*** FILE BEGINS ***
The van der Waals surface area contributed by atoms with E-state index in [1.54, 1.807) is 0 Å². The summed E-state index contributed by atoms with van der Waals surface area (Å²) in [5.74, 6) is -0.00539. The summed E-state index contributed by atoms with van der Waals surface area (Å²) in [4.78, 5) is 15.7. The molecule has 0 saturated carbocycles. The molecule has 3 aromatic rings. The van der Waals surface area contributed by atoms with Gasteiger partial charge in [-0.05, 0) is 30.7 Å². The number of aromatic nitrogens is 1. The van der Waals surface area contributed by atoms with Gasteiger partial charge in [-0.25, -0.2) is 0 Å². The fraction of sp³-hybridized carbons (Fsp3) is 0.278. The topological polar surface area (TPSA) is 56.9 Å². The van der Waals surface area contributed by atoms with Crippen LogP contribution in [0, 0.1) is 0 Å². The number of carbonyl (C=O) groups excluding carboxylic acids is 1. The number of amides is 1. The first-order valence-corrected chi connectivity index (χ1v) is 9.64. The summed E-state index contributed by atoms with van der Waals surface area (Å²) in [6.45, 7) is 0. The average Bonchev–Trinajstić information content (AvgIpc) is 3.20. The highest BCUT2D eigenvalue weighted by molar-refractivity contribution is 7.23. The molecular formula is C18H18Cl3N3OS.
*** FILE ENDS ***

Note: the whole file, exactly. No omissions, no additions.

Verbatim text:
The van der Waals surface area contributed by atoms with E-state index in [1.54, 1.807) is 0 Å². The summed E-state index contributed by atoms with van der Waals surface area (Å²) in [5.74, 6) is -0.00539. The summed E-state index contributed by atoms with van der Waals surface area (Å²) in [4.78, 5) is 15.7. The molecule has 0 saturated carbocycles. The molecule has 3 aromatic rings. The van der Waals surface area contributed by atoms with Gasteiger partial charge in [-0.05, 0) is 30.7 Å². The number of aromatic nitrogens is 1. The van der Waals surface area contributed by atoms with Gasteiger partial charge in [-0.25, -0.2) is 0 Å². The fraction of sp³-hybridized carbons (Fsp3) is 0.278. The topological polar surface area (TPSA) is 56.9 Å². The van der Waals surface area contributed by atoms with Crippen LogP contribution in [0, 0.1) is 0 Å². The number of carbonyl (C=O) groups excluding carboxylic acids is 1. The number of amides is 1. The first-order valence-corrected chi connectivity index (χ1v) is 9.64. The summed E-state index contributed by atoms with van der Waals surface area (Å²) in [6.45, 7) is 0. The average Bonchev–Trinajstić information content (AvgIpc) is 3.20. The highest BCUT2D eigenvalue weighted by molar-refractivity contribution is 7.23. The molecular formula is C18H18Cl3N3OS.